Show Us the Money

Friday is the deadline for the presidential candidates to file their May financial reports with the FEC.

So far the Obama campaign has been mum about their May fundraising and spending but based on their decision to opt out of public financing, you have to think they are feeling pretty confident about their financial situation.

Through April 30, the Obama campaign raised $264.4 million overall and the McCain campaign raised $89.1 million overall, per ABC News' Tahman Bradley.

The McCain campaign has said it expects to report $21.5 million in May – his best month ever – and started June with $31.5 million in the bank

The most anticipated stat to come tomorrow may be the overall debt that Hillary Clinton will report to the FEC (and don't be surprised if that figure comes late, in order to bury it on a Friday summer evening). ABC News' Bradley reports that as of the end of April, the Clinton campaign was carrying $19.4 million in debt. The higher that Clinton number is tomorrow, the more significant the June 26th Obama/Clinton joint fundraiser becomes for the New York Senator, who is looking to Obama to help her retire some of that debt.

NAFTA was front and center in the lead-up to the Ohio Democratic primary, with the Obama and Clinton campaigns engaging in a heated debate on the issue as they angled to position themselves with working class voters.

It looks like the trade agreement is returning to the campaign spotlight, with John McCain scheduled to deliver remarks on free trade Friday at the Economic Club of Toronto in Ottawa, Canada. McCain will talk in general about the importance of the United States' relationship with Canada and talk specifically about the importance of the U.S.-Canada trading relationship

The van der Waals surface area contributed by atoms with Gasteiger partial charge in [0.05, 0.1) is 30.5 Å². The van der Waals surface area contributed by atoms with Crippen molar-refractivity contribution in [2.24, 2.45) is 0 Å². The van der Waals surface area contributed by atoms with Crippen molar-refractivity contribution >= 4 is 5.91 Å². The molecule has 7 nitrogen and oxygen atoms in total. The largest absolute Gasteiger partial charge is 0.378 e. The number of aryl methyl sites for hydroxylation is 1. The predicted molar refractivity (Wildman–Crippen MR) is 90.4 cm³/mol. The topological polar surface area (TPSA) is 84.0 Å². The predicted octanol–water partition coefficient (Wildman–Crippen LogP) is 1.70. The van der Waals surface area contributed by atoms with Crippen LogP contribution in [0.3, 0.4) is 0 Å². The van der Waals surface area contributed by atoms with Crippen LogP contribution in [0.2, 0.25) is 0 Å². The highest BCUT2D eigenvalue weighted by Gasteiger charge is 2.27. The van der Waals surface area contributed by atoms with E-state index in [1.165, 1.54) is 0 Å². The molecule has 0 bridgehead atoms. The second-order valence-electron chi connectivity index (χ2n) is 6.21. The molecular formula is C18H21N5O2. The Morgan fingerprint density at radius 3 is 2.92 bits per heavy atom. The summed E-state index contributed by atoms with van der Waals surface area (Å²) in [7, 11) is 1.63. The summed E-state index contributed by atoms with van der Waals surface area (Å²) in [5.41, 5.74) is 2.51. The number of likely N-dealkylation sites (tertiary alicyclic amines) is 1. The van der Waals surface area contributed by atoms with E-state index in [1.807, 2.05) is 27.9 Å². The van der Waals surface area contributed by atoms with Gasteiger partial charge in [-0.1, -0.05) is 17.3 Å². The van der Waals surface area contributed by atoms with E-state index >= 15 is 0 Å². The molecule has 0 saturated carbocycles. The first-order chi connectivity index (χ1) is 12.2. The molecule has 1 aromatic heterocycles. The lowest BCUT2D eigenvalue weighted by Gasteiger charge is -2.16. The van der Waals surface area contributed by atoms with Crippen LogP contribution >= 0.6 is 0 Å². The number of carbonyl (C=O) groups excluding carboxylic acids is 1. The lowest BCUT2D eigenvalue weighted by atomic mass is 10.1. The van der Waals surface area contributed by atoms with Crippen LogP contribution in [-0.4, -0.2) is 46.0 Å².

The speech and setting gives the McCain campaign an opportunity to highlight what they will say are inconsistencies in Obama's positions on trade with Canada.

Expect Exhibit A from the McCain campaign to be Obama's recent interview with Fortune Magazine where the Democrat seemed to dial back from his strong primary season criticisms of NAFTA (Paging Austen Goolsbee).

When presented with his quotes that the trade agreement was "devastating" and "a big mistake," Obama said: "Sometimes during campaigns the rhetoric gets overheated and amplified." That line is likely to be part of a chorus from the Republican side tomorrow.

Obama's event on Friday could be a two for the price of one deal -- an economic roundtable with about 15 Democratic governors, but also an opportunity to size up a few potential running mates.

Per ABC News' Sunlen Miller, the open press event will look much like the one Obama had with national security advisors on Wednesday. Obama will make opening prepared remarks and then will open up the discussion to the governors.

The campaign has not said which governors will be attending but keep an eye out for New Mexico Gov. Bill Richardson, who was not shy or coy in noting that the Democratic Party "ignored the Southwest" and "ignored the Southwest Hispanic vote." Will other VP potentials, like VA Gov. Tim Kaine and KS Gov. Kathleen Sebelius, attend?

Fresh off her largely positive reviews for her co-hosting of The View, Michelle Obama speaks at the National Partnership for Women & Families 2008 Annual Luncheon. Per the campaign, Mrs. Obama will address the "unique challenges facing America's working families."

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